New Hampshire Seacoast essayist Merrill Black recounts her experience with mental illness, domestic violence, public assistance, recovery from addiction and bereavement to illustrate the power of connection and disclosure to heal and teach.
Merrill Black is a Seacoast, NH-based writer with thirty years experience in the nonprofit sector. A 2003 New York Foundation for the Arts Fellow in Creative Nonfiction, she holds a BA in American Studies from Marlboro College and an MA in Creative Nonfiction from the University of New Hampshire. Her essays have appeared in the New York Times, New York Press, UnderWired Magazine and More.com, as well as in the anthology Autobiographical Writing Across the Disciplines, published by Duke University Press and Becoming Portsmouth, published by The History Press. She lives in Portsmouth with her husband, Seacoast artist Russell Aharonian, and works part-time at Ceres Bakery. An adjunct online faculty member in Southern New Hampshire University’s Creative Non-fiction program, she is currently working on a memoir.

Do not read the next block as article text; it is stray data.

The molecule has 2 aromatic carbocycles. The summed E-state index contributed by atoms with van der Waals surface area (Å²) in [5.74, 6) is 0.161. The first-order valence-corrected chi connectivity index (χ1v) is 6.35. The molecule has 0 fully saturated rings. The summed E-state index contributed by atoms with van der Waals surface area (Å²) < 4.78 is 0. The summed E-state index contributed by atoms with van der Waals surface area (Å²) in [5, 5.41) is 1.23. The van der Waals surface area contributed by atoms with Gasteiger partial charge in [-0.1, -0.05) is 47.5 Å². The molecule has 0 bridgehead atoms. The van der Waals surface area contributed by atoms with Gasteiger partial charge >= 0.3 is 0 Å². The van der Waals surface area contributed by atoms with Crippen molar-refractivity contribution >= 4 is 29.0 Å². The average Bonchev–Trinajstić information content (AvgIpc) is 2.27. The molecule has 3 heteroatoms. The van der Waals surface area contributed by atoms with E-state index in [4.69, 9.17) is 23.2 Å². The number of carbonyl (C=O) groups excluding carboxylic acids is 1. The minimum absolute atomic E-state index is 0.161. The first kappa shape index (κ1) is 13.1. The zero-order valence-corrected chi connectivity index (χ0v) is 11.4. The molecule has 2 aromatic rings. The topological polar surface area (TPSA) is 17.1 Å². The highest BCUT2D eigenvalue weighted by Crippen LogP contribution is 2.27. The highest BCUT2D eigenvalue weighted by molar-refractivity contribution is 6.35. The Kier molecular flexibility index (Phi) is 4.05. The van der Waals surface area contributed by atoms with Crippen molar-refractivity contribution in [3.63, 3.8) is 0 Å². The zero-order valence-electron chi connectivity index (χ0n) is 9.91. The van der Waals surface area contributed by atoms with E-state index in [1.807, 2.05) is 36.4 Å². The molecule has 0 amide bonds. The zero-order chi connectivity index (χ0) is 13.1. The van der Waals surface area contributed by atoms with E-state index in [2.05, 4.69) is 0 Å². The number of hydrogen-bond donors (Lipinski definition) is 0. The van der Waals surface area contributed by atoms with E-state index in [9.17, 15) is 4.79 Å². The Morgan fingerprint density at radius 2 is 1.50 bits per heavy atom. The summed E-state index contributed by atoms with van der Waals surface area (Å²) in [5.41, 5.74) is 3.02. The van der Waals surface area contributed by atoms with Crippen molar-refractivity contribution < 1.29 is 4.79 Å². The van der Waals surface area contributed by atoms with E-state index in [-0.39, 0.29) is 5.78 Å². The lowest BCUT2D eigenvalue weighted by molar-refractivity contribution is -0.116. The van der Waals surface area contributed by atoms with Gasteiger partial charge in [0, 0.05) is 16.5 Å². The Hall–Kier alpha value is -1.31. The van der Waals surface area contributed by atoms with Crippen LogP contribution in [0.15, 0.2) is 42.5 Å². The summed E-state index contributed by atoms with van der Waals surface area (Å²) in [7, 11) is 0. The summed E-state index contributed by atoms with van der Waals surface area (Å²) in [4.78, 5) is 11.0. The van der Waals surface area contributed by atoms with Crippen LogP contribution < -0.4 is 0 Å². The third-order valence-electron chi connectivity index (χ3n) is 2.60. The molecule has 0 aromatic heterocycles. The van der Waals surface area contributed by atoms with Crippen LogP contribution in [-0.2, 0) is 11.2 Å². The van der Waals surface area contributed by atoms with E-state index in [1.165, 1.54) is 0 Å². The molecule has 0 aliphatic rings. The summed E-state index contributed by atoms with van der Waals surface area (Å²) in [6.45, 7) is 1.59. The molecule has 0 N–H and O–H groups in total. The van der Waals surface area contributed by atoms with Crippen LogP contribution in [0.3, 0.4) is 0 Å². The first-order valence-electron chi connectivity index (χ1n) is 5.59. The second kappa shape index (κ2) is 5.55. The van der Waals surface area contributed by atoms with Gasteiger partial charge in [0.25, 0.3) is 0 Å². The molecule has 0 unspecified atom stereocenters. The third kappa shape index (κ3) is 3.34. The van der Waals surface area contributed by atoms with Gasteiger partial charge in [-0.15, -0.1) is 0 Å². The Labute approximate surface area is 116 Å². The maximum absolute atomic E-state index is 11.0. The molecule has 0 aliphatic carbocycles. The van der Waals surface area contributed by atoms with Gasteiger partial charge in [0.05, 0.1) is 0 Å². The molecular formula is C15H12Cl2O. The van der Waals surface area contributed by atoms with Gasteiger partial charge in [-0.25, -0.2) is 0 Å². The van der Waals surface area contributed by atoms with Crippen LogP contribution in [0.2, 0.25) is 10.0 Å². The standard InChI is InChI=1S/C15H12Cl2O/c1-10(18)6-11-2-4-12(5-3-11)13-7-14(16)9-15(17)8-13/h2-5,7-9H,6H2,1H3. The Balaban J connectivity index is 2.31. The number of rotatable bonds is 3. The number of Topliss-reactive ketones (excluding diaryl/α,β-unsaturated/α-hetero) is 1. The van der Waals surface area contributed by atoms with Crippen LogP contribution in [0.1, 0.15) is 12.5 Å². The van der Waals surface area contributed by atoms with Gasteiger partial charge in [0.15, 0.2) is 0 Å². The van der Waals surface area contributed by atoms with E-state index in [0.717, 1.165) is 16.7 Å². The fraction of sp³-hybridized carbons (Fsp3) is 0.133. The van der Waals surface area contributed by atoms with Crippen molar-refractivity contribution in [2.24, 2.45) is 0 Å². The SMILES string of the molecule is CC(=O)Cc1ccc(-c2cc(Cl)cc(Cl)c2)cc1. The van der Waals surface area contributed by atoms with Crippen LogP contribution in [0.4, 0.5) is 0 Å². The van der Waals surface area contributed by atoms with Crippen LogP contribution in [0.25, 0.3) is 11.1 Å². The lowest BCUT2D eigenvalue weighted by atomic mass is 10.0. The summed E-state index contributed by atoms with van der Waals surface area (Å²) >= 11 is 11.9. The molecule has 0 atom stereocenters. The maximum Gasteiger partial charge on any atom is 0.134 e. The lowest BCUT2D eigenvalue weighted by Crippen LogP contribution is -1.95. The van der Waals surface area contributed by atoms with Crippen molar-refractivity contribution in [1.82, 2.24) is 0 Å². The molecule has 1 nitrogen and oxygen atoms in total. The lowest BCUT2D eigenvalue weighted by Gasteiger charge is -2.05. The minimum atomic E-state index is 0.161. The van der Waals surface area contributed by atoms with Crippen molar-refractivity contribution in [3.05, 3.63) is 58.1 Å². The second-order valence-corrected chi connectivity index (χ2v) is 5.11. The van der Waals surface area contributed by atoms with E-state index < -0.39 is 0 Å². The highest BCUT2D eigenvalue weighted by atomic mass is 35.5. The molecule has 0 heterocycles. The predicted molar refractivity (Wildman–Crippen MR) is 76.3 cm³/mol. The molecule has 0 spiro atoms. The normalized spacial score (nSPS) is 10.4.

Merrill Black is a Seacoast writer whose essays have appeared in publications including The New York Times and the local anthology Becoming Portsmouth. She is currently working on a memoir about mental illness.